Credit Giselle Potter
When I outgrew my tricycle, my mother never replaced my wheels. Enviously I watched as the other kids in my neighborhood mounted their shiny Schwinns, confident cowkids on imaginary mares. They wobbled side to side on training wheels, inserted cards into the spokes as noisemakers, and sailed by with colorful banners flowing from handlebars. I was the one kid on the block with only feet as transportation.
My mother, a first-generation American, never learned childhood pleasures like how to swim or skate. Her widowed Russian immigrant mother, unable to support her, placed her in the Hebrew Home for Orphans in Jersey City when she was 2 until her teens. Sensible shoes took precedence over fun.
Growing up without a mother as a role model, Mom later relied on Dr. Spock for parenting advice, supplemented by rumors and old wives’ tales. When I asked why I couldn’t have a bike, she found it hard to explain. It was more than the sticker price, or a fear that I’d fall and break bones. Finally she said, “It’s just… you could hurt yourself. Permanently.”
I didn’t understand until much later that she somehow believed I’d lose my virginity. She thought she was protecting me, in more ways than one. I bitterly watched my friends ride off, leaving me behind. I was the tortoise in our neighborhood Tour de France.
When Mom wasn’t watching, my friend Lonny let me hop aboard his bike, holding me steady until I learned to steer around my driveway in Sheepshead Bay, Brooklyn.
By the time I graduated from college, my mother’s thinking had evolved. She bought a heavy old used bike, relying on me to teach her to ride. Helmetless to the library and back again, gray hair tousled in the wind, she proved it was never too late to discover the joys of going out for a spin.
When I was married she finally approved of my first two-wheeler. We rode around, side by side. “Isn’t this fun?” she asked, stopping for a red light. Nodding, I didn’t confess that I wished we could have shared these kinds of activities together when I was young. I silently vowed I’d be a different kind of mother.
I bought my daughter, Amy, her first bike when she was a toddler, one of those contraptions with a long handle for a parent to push and steer. Proudly I measured her development by her bicycles. The first one, pink with streamers, sold at the end of the summer to an even smaller girl for $10. Her first “big bike” in neon blue. I sprinted beside her when she cast off her training wheels.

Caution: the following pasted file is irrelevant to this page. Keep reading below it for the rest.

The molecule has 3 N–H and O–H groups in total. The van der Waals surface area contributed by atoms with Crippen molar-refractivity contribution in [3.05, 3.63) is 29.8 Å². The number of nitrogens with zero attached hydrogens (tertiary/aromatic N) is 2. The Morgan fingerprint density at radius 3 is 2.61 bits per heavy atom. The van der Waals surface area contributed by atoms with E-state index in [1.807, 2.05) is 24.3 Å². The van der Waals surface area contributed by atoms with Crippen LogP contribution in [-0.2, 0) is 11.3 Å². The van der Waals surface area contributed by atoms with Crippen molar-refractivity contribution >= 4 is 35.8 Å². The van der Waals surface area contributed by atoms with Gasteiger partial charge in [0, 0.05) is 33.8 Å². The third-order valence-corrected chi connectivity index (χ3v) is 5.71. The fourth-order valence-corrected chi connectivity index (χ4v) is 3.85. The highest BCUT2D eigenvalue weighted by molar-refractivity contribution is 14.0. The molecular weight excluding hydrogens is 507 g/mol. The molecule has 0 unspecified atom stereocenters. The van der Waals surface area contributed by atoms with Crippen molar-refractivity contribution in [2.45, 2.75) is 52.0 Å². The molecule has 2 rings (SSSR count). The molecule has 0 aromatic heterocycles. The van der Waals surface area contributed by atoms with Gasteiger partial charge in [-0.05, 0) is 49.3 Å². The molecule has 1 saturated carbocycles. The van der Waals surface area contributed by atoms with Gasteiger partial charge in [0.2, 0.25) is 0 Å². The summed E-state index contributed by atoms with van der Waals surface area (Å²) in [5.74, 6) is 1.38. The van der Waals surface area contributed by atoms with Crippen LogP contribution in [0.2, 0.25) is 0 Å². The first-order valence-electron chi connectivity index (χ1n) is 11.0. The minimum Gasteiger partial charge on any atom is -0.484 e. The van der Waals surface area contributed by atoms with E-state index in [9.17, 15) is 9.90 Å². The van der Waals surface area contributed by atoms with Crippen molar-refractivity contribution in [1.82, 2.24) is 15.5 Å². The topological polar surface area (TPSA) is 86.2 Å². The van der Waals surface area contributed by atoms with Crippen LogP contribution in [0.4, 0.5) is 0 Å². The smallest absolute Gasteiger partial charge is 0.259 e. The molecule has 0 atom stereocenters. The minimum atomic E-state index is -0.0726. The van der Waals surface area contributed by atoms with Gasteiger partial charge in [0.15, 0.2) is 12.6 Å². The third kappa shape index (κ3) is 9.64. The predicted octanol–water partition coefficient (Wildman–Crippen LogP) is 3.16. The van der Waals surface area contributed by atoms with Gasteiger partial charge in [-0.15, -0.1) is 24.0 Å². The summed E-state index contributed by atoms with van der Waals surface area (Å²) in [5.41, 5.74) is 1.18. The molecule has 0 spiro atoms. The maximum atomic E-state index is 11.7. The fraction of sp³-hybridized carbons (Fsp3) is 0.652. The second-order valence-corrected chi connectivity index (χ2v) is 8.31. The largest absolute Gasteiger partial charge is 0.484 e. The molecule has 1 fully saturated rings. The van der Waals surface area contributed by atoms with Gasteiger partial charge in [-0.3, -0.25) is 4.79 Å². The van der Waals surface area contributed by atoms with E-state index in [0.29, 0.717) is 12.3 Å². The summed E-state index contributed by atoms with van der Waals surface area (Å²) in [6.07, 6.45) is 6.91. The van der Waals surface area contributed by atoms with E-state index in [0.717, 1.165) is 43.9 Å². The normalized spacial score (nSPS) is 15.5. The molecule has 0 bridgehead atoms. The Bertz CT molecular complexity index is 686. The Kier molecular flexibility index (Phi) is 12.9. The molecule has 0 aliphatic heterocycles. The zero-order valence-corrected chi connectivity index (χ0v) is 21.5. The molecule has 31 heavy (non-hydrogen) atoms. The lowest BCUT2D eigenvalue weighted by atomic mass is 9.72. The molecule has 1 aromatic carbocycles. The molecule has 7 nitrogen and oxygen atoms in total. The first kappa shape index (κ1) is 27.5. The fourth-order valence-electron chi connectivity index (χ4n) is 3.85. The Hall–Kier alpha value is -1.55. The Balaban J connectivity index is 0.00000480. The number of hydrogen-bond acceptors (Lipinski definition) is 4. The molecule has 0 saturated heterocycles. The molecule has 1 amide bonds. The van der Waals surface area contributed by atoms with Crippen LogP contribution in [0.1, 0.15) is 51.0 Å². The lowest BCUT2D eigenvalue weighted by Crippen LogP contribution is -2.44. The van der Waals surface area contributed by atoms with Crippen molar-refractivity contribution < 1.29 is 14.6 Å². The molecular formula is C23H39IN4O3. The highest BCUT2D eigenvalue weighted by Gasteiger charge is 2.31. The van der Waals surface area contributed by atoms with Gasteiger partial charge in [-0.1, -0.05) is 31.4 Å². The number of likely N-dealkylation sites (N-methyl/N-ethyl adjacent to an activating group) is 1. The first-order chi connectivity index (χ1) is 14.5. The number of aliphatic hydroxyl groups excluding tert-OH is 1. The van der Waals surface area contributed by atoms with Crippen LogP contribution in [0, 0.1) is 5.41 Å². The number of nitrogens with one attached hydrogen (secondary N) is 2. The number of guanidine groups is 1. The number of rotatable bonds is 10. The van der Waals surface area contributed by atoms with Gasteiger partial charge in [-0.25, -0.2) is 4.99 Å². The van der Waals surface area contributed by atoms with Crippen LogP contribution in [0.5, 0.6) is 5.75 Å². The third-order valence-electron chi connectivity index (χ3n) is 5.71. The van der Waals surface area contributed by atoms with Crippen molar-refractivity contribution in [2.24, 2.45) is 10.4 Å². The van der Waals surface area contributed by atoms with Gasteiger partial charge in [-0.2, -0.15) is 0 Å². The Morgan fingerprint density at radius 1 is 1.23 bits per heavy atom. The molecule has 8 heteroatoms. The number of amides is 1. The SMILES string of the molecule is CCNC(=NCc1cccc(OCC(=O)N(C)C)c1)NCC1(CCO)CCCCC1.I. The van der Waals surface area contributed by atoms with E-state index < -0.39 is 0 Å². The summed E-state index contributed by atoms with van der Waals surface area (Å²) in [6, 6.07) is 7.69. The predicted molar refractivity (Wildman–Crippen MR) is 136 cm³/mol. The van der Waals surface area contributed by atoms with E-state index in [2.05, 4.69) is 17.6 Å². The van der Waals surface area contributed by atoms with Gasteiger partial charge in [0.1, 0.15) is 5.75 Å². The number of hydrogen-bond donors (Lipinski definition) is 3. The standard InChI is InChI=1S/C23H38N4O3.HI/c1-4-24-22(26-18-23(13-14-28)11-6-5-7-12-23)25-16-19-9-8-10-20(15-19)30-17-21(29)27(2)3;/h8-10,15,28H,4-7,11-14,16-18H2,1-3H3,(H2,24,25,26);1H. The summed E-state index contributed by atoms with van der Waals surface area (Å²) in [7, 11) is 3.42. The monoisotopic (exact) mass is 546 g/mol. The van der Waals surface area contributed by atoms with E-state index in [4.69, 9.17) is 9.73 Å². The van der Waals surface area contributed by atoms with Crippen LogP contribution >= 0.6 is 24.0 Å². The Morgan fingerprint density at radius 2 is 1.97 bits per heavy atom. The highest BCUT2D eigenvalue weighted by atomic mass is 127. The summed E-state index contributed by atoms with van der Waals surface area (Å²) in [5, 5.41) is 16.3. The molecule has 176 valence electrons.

Every summer my family drove to a lakeside utopia to vacation with our three bikes — Papa, Mama and Baby — perched on top of the car. Eventually I let Amy take off on her bike with friends to the playground, or the mythical place under Thunder Bridge where kids mistook raccoons for monsters.
Driving home one August when Amy was 10, we were singing show tunes in the car when we heard an alarming noise. In the rearview mirror, we saw our rooftop bike rack fly onto the highway at 70 miles per hour, landing with a thud, toppling over in the right lane of the highway — luckily deserted.
My husband backed up 100 feet to the carnage. Amy, sitting up on her knees to see through the rear window, sobbed as she saw our family of bicycles, disabled on the road. The bike rack was defective, and its anchor had loosened on top of our car.
I stroked Amy’s arm, unable to hug her from the front seat. Then I echoed my mother’s voice, recalling the time she reassured me that she had minimal injuries after her car tires blew out on the highway: “Things can be replaced. People can’t.”
Amy stared at her bent wheel, the torn seats of all three, my basket crushed flat. “My bike can’t be replaced!” Her bike was a symbol of independence and growing up, the freedom of wheels that I hadn’t had at her age.
Just that morning we’d taken a farewell ride to say good-bye to the lake, feeding ducks leftover bread, a three-generational family ritual started years ago by my mother, and continued after she died.
“We’re lucky we had one last ride together,” Amy said now, watching grimly while my husband, Steve, dragged the bikes and twisted rack off the highway. We dialed 911 and waited for a state trooper to arrive. No one had been hurt, but we had the wreckage to contend with: The rack was ruined and there was no way to fit the bikes in the car.
Amy, freshly freckled from weeks in the sun, stroked her bike’s front tire. This was her first brush with the startling reality that everything can change in an instant.
She scraped the registration sticker from her bike frame, her own personal memory. I knew then, just as my mother eventually realized, that I wouldn’t always be able to protect my daughter from harm. And like my mother, I would never stop trying. But I also learned the value in encouraging my daughter to have adventures I’d been denied, even if they sometimes end with tears.
Candy Schulman is a writer working on a memoir about her mother.
Sign up for the Well Family newsletter to get the latest news on parenting, child health and relationships with advice from our experts to help every family live well.